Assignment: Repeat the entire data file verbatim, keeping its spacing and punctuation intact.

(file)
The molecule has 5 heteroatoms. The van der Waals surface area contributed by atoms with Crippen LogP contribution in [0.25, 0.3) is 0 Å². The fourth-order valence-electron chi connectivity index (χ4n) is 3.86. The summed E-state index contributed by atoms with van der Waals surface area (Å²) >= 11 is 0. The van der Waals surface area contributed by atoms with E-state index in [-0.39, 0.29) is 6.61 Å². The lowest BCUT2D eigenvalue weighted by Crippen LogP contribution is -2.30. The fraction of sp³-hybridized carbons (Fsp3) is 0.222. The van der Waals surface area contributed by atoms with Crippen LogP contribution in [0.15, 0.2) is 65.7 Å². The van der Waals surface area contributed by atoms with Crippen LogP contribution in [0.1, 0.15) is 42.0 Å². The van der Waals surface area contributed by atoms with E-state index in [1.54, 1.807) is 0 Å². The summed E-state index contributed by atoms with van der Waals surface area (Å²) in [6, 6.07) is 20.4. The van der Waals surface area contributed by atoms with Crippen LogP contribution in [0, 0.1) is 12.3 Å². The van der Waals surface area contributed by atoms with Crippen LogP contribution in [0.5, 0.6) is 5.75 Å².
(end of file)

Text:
The molecule has 5 heteroatoms. The van der Waals surface area contributed by atoms with Crippen LogP contribution in [0.25, 0.3) is 0 Å². The fourth-order valence-electron chi connectivity index (χ4n) is 3.86. The summed E-state index contributed by atoms with van der Waals surface area (Å²) >= 11 is 0. The van der Waals surface area contributed by atoms with E-state index in [-0.39, 0.29) is 6.61 Å². The lowest BCUT2D eigenvalue weighted by Crippen LogP contribution is -2.30. The fraction of sp³-hybridized carbons (Fsp3) is 0.222. The van der Waals surface area contributed by atoms with Crippen LogP contribution in [0.15, 0.2) is 65.7 Å². The van der Waals surface area contributed by atoms with Crippen LogP contribution in [0.1, 0.15) is 42.0 Å². The van der Waals surface area contributed by atoms with E-state index in [1.54, 1.807) is 0 Å². The summed E-state index contributed by atoms with van der Waals surface area (Å²) in [6, 6.07) is 20.4. The van der Waals surface area contributed by atoms with Crippen LogP contribution in [0, 0.1) is 12.3 Å². The van der Waals surface area contributed by atoms with Crippen LogP contribution in [0.5, 0.6) is 5.75 Å².